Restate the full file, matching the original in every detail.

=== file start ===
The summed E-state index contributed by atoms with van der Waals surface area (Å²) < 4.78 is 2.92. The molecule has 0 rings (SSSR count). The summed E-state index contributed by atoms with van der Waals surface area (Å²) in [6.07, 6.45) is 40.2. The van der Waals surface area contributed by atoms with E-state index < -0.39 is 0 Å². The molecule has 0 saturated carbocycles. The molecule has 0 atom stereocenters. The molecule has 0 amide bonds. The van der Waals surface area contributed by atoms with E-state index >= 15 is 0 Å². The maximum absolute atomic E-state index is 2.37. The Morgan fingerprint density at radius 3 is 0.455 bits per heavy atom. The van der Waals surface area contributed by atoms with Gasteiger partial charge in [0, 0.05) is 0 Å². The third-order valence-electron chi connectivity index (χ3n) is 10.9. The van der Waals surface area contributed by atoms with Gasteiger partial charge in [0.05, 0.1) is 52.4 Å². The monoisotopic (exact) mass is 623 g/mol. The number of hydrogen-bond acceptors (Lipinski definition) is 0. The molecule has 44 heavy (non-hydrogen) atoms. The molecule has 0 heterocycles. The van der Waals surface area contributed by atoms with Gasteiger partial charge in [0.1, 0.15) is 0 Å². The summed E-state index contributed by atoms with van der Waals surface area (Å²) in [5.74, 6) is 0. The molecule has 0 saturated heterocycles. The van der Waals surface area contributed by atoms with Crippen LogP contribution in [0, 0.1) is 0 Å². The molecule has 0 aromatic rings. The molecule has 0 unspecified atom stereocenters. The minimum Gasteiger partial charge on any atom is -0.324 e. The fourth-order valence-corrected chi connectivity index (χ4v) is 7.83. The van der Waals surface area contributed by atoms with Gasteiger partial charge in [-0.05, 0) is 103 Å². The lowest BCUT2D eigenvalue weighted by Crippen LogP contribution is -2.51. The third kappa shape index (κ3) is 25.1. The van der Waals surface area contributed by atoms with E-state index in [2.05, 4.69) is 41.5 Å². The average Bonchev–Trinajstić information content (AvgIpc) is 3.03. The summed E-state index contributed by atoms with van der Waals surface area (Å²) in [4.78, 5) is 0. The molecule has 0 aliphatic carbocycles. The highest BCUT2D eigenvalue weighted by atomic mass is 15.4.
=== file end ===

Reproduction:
The summed E-state index contributed by atoms with van der Waals surface area (Å²) < 4.78 is 2.92. The molecule has 0 rings (SSSR count). The summed E-state index contributed by atoms with van der Waals surface area (Å²) in [6.07, 6.45) is 40.2. The van der Waals surface area contributed by atoms with E-state index < -0.39 is 0 Å². The molecule has 0 saturated carbocycles. The molecule has 0 atom stereocenters. The molecule has 0 amide bonds. The van der Waals surface area contributed by atoms with E-state index >= 15 is 0 Å². The maximum absolute atomic E-state index is 2.37. The Morgan fingerprint density at radius 3 is 0.455 bits per heavy atom. The van der Waals surface area contributed by atoms with Gasteiger partial charge in [0, 0.05) is 0 Å². The third-order valence-electron chi connectivity index (χ3n) is 10.9. The van der Waals surface area contributed by atoms with Gasteiger partial charge in [0.05, 0.1) is 52.4 Å². The monoisotopic (exact) mass is 623 g/mol. The number of hydrogen-bond acceptors (Lipinski definition) is 0. The molecule has 44 heavy (non-hydrogen) atoms. The molecule has 0 heterocycles. The van der Waals surface area contributed by atoms with Gasteiger partial charge in [0.1, 0.15) is 0 Å². The summed E-state index contributed by atoms with van der Waals surface area (Å²) in [5.74, 6) is 0. The molecule has 0 saturated heterocycles. The van der Waals surface area contributed by atoms with Crippen LogP contribution in [0, 0.1) is 0 Å². The molecule has 0 aromatic rings. The molecule has 0 unspecified atom stereocenters. The minimum Gasteiger partial charge on any atom is -0.324 e. The fourth-order valence-corrected chi connectivity index (χ4v) is 7.83. The van der Waals surface area contributed by atoms with Gasteiger partial charge in [-0.05, 0) is 103 Å². The lowest BCUT2D eigenvalue weighted by Crippen LogP contribution is -2.51. The third kappa shape index (κ3) is 25.1. The van der Waals surface area contributed by atoms with E-state index in [2.05, 4.69) is 41.5 Å². The average Bonchev–Trinajstić information content (AvgIpc) is 3.03. The summed E-state index contributed by atoms with van der Waals surface area (Å²) in [4.78, 5) is 0. The molecule has 0 aliphatic carbocycles. The highest BCUT2D eigenvalue weighted by atomic mass is 15.4.